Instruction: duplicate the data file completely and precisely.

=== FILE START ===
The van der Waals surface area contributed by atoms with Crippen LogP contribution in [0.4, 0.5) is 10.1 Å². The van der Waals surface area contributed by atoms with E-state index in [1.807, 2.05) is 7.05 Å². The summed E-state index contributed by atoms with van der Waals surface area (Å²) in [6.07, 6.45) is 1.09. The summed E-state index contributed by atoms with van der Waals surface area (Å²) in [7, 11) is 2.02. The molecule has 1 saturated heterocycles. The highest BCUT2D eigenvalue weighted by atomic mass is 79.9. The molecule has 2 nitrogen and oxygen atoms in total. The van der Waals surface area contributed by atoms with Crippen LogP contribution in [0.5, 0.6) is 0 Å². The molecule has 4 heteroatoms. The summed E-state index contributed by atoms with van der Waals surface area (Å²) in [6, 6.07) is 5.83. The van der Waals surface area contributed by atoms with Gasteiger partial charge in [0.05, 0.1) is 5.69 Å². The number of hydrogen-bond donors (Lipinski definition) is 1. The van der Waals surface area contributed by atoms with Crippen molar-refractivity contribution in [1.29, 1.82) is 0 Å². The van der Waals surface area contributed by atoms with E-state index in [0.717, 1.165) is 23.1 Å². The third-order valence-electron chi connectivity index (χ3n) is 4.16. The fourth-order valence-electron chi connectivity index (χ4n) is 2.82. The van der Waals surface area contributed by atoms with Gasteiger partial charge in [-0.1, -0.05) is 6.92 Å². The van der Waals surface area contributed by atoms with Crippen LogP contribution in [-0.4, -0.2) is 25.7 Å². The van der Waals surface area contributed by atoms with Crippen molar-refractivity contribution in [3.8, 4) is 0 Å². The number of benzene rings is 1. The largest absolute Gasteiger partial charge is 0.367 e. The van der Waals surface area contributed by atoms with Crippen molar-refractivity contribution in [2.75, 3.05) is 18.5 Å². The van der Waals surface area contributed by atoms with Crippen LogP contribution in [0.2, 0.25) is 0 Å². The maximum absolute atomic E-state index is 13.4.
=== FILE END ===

The van der Waals surface area contributed by atoms with Crippen LogP contribution in [0.4, 0.5) is 10.1 Å². The van der Waals surface area contributed by atoms with E-state index in [1.807, 2.05) is 7.05 Å². The summed E-state index contributed by atoms with van der Waals surface area (Å²) in [6.07, 6.45) is 1.09. The summed E-state index contributed by atoms with van der Waals surface area (Å²) in [7, 11) is 2.02. The molecule has 1 saturated heterocycles. The highest BCUT2D eigenvalue weighted by atomic mass is 79.9. The molecule has 2 nitrogen and oxygen atoms in total. The van der Waals surface area contributed by atoms with Crippen LogP contribution in [0.5, 0.6) is 0 Å². The molecule has 4 heteroatoms. The summed E-state index contributed by atoms with van der Waals surface area (Å²) in [6, 6.07) is 5.83. The van der Waals surface area contributed by atoms with Gasteiger partial charge in [0.05, 0.1) is 5.69 Å². The number of hydrogen-bond donors (Lipinski definition) is 1. The van der Waals surface area contributed by atoms with Crippen molar-refractivity contribution in [1.29, 1.82) is 0 Å². The van der Waals surface area contributed by atoms with E-state index in [0.717, 1.165) is 23.1 Å². The third-order valence-electron chi connectivity index (χ3n) is 4.16. The fourth-order valence-electron chi connectivity index (χ4n) is 2.82. The van der Waals surface area contributed by atoms with Gasteiger partial charge in [-0.1, -0.05) is 6.92 Å². The van der Waals surface area contributed by atoms with Crippen LogP contribution in [-0.4, -0.2) is 25.7 Å². The van der Waals surface area contributed by atoms with Crippen molar-refractivity contribution in [3.8, 4) is 0 Å². The number of benzene rings is 1. The largest absolute Gasteiger partial charge is 0.367 e. The van der Waals surface area contributed by atoms with Crippen molar-refractivity contribution in [2.75, 3.05) is 18.5 Å². The van der Waals surface area contributed by atoms with Crippen LogP contribution in [0.2, 0.25) is 0 Å². The maximum absolute atomic E-state index is 13.4.